Category: Refugees

London Stands Against Trump in Solidarity with Iranian Director

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All (well, a lot of) eyes were on Hollywood a-listers and the Oscars last night, particularly in the aftermath of envelope-gate.

But in London, thousands gathered at Trafalgar Square in the freezing cold for a special open-air screening of The Salesman, in solidarity with Iranian director Asghar Farhadi, who boycotted the Oscars due to Donald Trump’s travel ban.

Mayor of London Sadiq Khan organised the event to tell the world that London is open (and seemingly to give Trump London’s middle finger). In a speech, the UK capital’s first Muslim mayor noted that Trump would “not silence” him and that we must mobilise to oppose the US president, not simply by protesting, but by organising events that celebrate our diversity, whether we’re from “Lebanon or London.” (See part of his speech in the video below. You’ll also get to hear me cheering Khan on. #SorrynotSorry). Continue reading

AlJazeera English Q&A With Lebanese Poet Zeina Hashem Beck


I put together this neat little interview with Lebanese poet Zeina Hashem Beck for AlJazeera English when I was back home a couple of weeks ago. I adore Zeina’s poetry, and am convinced her career will continue to flourish, so this was a real treat for me (we had a fantastic discussion — thank you, Zeina). I’ve pasted the entire interview below, but you can see it as it appeared on AlJazeera English here.


Beirut – To say Zeina Hashem Beck is an emerging poet would be an understatement. At 35, the Lebanese writer has already clinched multiple awards. To Live in Autumn, her first collection, won the 2013 Backwaters Prize.

This year, Hashem Beck won the Rattle Chapbook Prize for 3arabi Song, which fuses her passion for Middle Eastern culture with the destabilising forces of war and displacement in the region. She has also been praised by UK Poet Laureate, Carol Ann Duffy.

Rattle describes 3arabi Song as “a tribute to the Arab world and Arab singers, to refugees and refusal, to hope and home, to sorrow and song”, adding, “like no other collection we’ve read, these poems feel absolutely necessary”. Continue reading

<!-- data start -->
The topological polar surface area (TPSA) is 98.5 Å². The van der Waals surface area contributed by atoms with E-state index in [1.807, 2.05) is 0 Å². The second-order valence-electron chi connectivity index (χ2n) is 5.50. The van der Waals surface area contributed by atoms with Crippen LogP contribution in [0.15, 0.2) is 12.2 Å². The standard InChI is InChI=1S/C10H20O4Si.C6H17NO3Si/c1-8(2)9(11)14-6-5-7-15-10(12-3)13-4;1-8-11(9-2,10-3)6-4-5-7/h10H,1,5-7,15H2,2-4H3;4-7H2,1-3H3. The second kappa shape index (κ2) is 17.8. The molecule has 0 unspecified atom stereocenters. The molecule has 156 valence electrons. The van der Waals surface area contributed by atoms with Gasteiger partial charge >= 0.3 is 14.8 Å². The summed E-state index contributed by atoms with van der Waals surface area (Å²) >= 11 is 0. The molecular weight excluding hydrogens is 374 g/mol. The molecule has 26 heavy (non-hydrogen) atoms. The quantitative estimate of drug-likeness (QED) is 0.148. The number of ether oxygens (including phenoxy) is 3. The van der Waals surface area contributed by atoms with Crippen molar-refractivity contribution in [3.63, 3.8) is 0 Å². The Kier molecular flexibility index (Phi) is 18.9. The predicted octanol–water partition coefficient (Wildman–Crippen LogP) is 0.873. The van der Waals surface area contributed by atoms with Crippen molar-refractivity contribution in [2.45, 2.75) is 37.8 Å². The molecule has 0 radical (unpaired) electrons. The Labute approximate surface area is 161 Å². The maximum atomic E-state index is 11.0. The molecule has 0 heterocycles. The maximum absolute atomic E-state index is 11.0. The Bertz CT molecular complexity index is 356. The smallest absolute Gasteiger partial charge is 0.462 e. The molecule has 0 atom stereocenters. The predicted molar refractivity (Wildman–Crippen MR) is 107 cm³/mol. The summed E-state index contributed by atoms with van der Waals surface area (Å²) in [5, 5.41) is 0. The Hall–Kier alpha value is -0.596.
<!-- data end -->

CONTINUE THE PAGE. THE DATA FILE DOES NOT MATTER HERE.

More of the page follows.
The Middle East Has Lost a True Friend in Jo Cox


To so many people across the United Kingdom and indeed the world, the disturbing, tragic murder of Jo Cox still seems utterly incomprehensible.

This was a woman who very visibly cared deeply for others and whose altruism has been described by many as unblemished. Indeed, the more one learns about Jo Cox, the more one realises just how tremendous her compassion was.

Cox was a champion for the less fortunate; for the socially ostracised; for immigrants; for refugees; for women; and for diversity. She was also a genuine friend of the Middle East and the UK’s Muslim community. Continue reading

Aleppo is Burning: Join the Worldwide RED Protest for Syria

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On Tuesday, May 3, protestors in London will gather to demand action be taken for the innocent civilians of Aleppo, who are being crushed by the brutal Syrian regime.

If you live in the UK, join the Student Union of King’s College London at the Quad, Strand Campus, from 6 p.m. BST. For more details, visit the Facebook Event Page.

We’ll be there, and we’ll be wearing red.

Global protest destinations include NYC (in front of the UN, May 1), Beirut (also May 1),  Berlin (May 2) and Geneva (May 4). A demonstration was held in Paris today. Continue reading

British Red Cross Launches Postcards For Syria Auction


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Postcards For Syria, a stunning collection of works by artists, refugees, celebrities, and schoolchildren commissioned by the #BritishRedCross and designed along the themes of home, hope and humanity, will go on auction from 7 p.m. (London time) today.

“Why postcards? When you send a postcard to somebody, you do so because you want to send them a message. It’s a simple act that shows you are thinking about them,” the British Red Cross, which will contribute the proceeds of the auction to its #SyriaCrisisAppeal, says on its website. “As the crisis reaches its five-year point, the aim of this project is to show solidarity with Syrians while raising funds.”
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No, Refugees Aren’t Sexually Depraved Muslim Predators


(Adds Daoud’s decision to quit journalism. To jump to the update, click here).

Kamel Daoud’s op-ed, “The Sexual Misery of the Arab World,” has been trending on the New York Times since it was published on February 12. The piece — which is replete with tired, orientalist cliches — has been lauded by some for pointing out the obvious: that women in the Arab world face an enduring oppression problem, and that sexuality in the region is, as a result, warped.*
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‘We Just Want to Go to England Please’


In less than 12 months, Calais — the tiny port-city in the north of France — has become synonymous with the plight of refugees worldwide.

Situated just across the English Tunnel, the makeshift migrant camp has frequently been referred to in international media outlets as a “jungle” or a “slum.”

Thousands of refugees — mostly from Syria, Afghanistan and Eritrea —  struggle to survive on charity handouts at the camp, with many planning to embark on a desperate, often fateful journey by way of lorries and trains to the United Kingdom.

At the same time, coverage of these asylum seekers has either been muted or xenophobic. Continue reading

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